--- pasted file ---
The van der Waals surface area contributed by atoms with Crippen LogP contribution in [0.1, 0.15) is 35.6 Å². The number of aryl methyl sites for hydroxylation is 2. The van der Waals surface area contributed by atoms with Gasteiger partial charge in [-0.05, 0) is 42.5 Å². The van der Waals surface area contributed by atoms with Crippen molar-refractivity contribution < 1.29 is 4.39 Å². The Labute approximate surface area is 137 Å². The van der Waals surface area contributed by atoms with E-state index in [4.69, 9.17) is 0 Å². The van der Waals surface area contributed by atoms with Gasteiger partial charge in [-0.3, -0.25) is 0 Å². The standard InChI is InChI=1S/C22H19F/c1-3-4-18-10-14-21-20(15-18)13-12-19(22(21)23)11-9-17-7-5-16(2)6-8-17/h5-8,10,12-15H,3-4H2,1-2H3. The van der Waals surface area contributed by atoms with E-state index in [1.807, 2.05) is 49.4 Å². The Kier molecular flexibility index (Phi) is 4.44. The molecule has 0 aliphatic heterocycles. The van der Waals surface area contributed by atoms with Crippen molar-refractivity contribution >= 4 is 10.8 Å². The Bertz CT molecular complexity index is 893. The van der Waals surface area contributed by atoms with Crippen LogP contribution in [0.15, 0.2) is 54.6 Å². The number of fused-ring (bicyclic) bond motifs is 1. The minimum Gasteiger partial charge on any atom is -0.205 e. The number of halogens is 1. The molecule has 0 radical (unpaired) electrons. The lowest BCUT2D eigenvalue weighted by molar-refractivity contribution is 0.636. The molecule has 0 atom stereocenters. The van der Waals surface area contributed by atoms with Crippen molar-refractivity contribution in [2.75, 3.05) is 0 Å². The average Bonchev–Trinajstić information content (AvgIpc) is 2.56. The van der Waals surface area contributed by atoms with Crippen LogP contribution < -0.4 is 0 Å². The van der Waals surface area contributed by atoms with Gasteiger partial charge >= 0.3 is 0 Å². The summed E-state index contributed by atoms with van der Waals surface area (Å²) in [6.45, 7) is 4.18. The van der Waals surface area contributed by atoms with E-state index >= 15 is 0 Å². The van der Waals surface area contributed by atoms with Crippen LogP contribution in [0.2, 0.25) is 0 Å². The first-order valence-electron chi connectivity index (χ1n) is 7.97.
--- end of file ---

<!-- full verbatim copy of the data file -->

The van der Waals surface area contributed by atoms with Crippen LogP contribution in [0.1, 0.15) is 35.6 Å². The number of aryl methyl sites for hydroxylation is 2. The van der Waals surface area contributed by atoms with Gasteiger partial charge in [-0.05, 0) is 42.5 Å². The van der Waals surface area contributed by atoms with Crippen molar-refractivity contribution < 1.29 is 4.39 Å². The Labute approximate surface area is 137 Å². The van der Waals surface area contributed by atoms with E-state index in [4.69, 9.17) is 0 Å². The van der Waals surface area contributed by atoms with Gasteiger partial charge in [-0.3, -0.25) is 0 Å². The standard InChI is InChI=1S/C22H19F/c1-3-4-18-10-14-21-20(15-18)13-12-19(22(21)23)11-9-17-7-5-16(2)6-8-17/h5-8,10,12-15H,3-4H2,1-2H3. The van der Waals surface area contributed by atoms with E-state index in [1.807, 2.05) is 49.4 Å². The Kier molecular flexibility index (Phi) is 4.44. The molecule has 0 aliphatic heterocycles. The van der Waals surface area contributed by atoms with Crippen molar-refractivity contribution >= 4 is 10.8 Å². The Bertz CT molecular complexity index is 893. The van der Waals surface area contributed by atoms with Crippen LogP contribution in [0.15, 0.2) is 54.6 Å². The number of fused-ring (bicyclic) bond motifs is 1. The minimum Gasteiger partial charge on any atom is -0.205 e. The number of halogens is 1. The molecule has 0 radical (unpaired) electrons. The lowest BCUT2D eigenvalue weighted by molar-refractivity contribution is 0.636. The molecule has 0 atom stereocenters. The van der Waals surface area contributed by atoms with Crippen molar-refractivity contribution in [2.75, 3.05) is 0 Å². The average Bonchev–Trinajstić information content (AvgIpc) is 2.56. The van der Waals surface area contributed by atoms with Crippen LogP contribution < -0.4 is 0 Å². The van der Waals surface area contributed by atoms with Gasteiger partial charge >= 0.3 is 0 Å². The summed E-state index contributed by atoms with van der Waals surface area (Å²) in [6.45, 7) is 4.18. The van der Waals surface area contributed by atoms with E-state index >= 15 is 0 Å². The van der Waals surface area contributed by atoms with Crippen LogP contribution in [0.2, 0.25) is 0 Å². The first-order valence-electron chi connectivity index (χ1n) is 7.97.